Our research concerns local negative pressure therapy, which is a relatively new technology that primarily aims to reduce infections and shorten healing time. We performed a randomised controlled study in close vicinity to active conflicts to evaluate if the Vaccum Assisted Closure (VAC) treatment improved wound healing and reduced infection complications of limb injuries. The results of this study showed no significant benefit, which provides support for evidence-based management of patients with traumatic injuries. More studies regarding improved management of conflict injuries are underway.
- To assess pre-hospital trauma mortality in conflict situations and examine to what extent it is possible to reduce this
- To evaluate the efficacy and safety of local negative pressure treatment of explosion and gunshot wounds
Epidemiology of conflict-related trauma in contemporary armed conflicts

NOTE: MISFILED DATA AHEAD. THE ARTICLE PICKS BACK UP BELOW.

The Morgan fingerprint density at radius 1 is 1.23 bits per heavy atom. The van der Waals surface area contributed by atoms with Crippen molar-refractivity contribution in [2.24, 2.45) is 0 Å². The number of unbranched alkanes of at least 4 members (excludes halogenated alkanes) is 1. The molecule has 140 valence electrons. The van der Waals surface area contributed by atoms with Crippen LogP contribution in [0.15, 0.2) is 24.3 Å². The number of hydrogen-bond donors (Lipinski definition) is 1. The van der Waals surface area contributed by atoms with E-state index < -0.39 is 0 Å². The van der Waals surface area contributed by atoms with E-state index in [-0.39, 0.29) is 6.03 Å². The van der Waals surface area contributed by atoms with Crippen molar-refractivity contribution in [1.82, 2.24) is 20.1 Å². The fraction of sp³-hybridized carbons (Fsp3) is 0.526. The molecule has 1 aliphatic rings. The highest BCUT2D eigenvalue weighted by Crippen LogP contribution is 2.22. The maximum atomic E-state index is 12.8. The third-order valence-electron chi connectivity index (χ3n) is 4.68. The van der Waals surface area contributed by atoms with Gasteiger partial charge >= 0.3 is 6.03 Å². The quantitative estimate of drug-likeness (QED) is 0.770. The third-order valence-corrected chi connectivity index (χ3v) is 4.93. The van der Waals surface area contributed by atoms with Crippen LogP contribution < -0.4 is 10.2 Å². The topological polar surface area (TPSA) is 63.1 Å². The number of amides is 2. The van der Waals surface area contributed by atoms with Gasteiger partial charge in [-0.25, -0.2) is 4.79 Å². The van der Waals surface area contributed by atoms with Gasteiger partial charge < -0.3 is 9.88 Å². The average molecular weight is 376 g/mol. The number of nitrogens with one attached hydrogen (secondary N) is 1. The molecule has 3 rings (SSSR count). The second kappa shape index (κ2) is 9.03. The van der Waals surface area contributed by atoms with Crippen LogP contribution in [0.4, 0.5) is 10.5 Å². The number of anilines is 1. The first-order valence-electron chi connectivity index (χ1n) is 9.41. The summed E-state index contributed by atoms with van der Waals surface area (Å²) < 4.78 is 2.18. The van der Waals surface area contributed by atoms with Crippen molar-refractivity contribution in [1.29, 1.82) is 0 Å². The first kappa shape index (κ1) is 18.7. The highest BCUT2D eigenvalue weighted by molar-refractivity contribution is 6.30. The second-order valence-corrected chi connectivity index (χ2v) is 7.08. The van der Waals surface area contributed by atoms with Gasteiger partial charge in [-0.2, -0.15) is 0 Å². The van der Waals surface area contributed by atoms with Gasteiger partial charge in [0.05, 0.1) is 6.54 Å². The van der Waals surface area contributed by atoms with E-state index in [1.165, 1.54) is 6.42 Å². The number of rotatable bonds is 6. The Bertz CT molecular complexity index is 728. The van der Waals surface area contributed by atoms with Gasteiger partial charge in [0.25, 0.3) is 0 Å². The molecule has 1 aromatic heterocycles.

Armed conflicts constitute a significant public health problem, and the advent of asymmetric warfare tactics creates unique and new challenges to health care organisations providing trauma care in conflicts.
Our retrospective studies analyse the epidemiology of presentations to civilian hospital close to ongoing conflicts in Afghanistan and Iraq and assess different aspects of their management.
Health system resilience:
Towards health systems resilience to extreme weather events: managing health needs during floods in Cambodia
Extreme weather events like floods are expected to become more common as climate change continues, putting health at risk. Knowledge on what health needs is expected after such events is needed for health systems to be able to provide health services. Resilient health systems have the capacity to maintain their functions and change when experiencing events like floods which enables them to continue delivering essential health services.
Our research aims to assess the effects of flooding on health and the capacity of the public health system to manage health needs during floods in Cambodia, with a view to identifying capacities that foster health systems resilience to extreme weather events.